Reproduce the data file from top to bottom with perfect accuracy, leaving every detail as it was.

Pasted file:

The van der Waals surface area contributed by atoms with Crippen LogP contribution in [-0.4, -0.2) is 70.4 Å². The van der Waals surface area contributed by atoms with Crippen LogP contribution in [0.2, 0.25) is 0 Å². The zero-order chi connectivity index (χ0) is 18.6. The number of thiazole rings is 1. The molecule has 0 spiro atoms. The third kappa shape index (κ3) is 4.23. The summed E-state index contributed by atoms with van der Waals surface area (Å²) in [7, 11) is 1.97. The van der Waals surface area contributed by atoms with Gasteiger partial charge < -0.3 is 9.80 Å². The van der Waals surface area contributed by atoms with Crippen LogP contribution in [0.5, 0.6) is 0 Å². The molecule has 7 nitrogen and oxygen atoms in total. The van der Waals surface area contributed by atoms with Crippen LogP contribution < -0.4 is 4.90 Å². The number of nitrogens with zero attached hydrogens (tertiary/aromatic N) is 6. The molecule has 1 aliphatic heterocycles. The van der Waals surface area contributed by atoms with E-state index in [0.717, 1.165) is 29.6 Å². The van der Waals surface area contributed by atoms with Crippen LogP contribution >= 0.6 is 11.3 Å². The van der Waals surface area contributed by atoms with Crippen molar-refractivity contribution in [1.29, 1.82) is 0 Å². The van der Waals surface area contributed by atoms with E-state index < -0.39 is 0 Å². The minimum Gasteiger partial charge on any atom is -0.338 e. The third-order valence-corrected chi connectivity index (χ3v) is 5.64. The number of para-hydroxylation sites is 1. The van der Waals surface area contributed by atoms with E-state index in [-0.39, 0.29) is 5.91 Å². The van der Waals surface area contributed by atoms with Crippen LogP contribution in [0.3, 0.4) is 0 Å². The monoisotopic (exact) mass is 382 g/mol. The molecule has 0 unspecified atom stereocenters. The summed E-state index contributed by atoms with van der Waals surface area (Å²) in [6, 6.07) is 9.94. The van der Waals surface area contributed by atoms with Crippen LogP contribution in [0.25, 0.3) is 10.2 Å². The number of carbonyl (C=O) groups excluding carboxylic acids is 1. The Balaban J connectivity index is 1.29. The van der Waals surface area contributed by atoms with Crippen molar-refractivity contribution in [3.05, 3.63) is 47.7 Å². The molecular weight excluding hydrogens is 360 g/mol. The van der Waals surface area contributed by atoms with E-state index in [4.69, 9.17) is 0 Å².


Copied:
The van der Waals surface area contributed by atoms with Crippen LogP contribution in [-0.4, -0.2) is 70.4 Å². The van der Waals surface area contributed by atoms with Crippen LogP contribution in [0.2, 0.25) is 0 Å². The zero-order chi connectivity index (χ0) is 18.6. The number of thiazole rings is 1. The molecule has 0 spiro atoms. The third kappa shape index (κ3) is 4.23. The summed E-state index contributed by atoms with van der Waals surface area (Å²) in [7, 11) is 1.97. The van der Waals surface area contributed by atoms with Gasteiger partial charge < -0.3 is 9.80 Å². The van der Waals surface area contributed by atoms with Crippen LogP contribution in [0.5, 0.6) is 0 Å². The molecule has 7 nitrogen and oxygen atoms in total. The van der Waals surface area contributed by atoms with Crippen LogP contribution < -0.4 is 4.90 Å². The number of nitrogens with zero attached hydrogens (tertiary/aromatic N) is 6. The molecule has 1 aliphatic heterocycles. The van der Waals surface area contributed by atoms with E-state index in [0.717, 1.165) is 29.6 Å². The van der Waals surface area contributed by atoms with Crippen LogP contribution >= 0.6 is 11.3 Å². The van der Waals surface area contributed by atoms with Crippen molar-refractivity contribution in [1.29, 1.82) is 0 Å². The van der Waals surface area contributed by atoms with E-state index < -0.39 is 0 Å². The minimum Gasteiger partial charge on any atom is -0.338 e. The third-order valence-corrected chi connectivity index (χ3v) is 5.64. The number of para-hydroxylation sites is 1. The van der Waals surface area contributed by atoms with E-state index in [-0.39, 0.29) is 5.91 Å². The van der Waals surface area contributed by atoms with Crippen LogP contribution in [0.3, 0.4) is 0 Å². The monoisotopic (exact) mass is 382 g/mol. The molecule has 0 unspecified atom stereocenters. The summed E-state index contributed by atoms with van der Waals surface area (Å²) in [6, 6.07) is 9.94. The van der Waals surface area contributed by atoms with Crippen LogP contribution in [0.25, 0.3) is 10.2 Å². The number of carbonyl (C=O) groups excluding carboxylic acids is 1. The Balaban J connectivity index is 1.29. The van der Waals surface area contributed by atoms with Crippen molar-refractivity contribution in [3.05, 3.63) is 47.7 Å². The molecular weight excluding hydrogens is 360 g/mol. The van der Waals surface area contributed by atoms with E-state index in [4.69, 9.17) is 0 Å².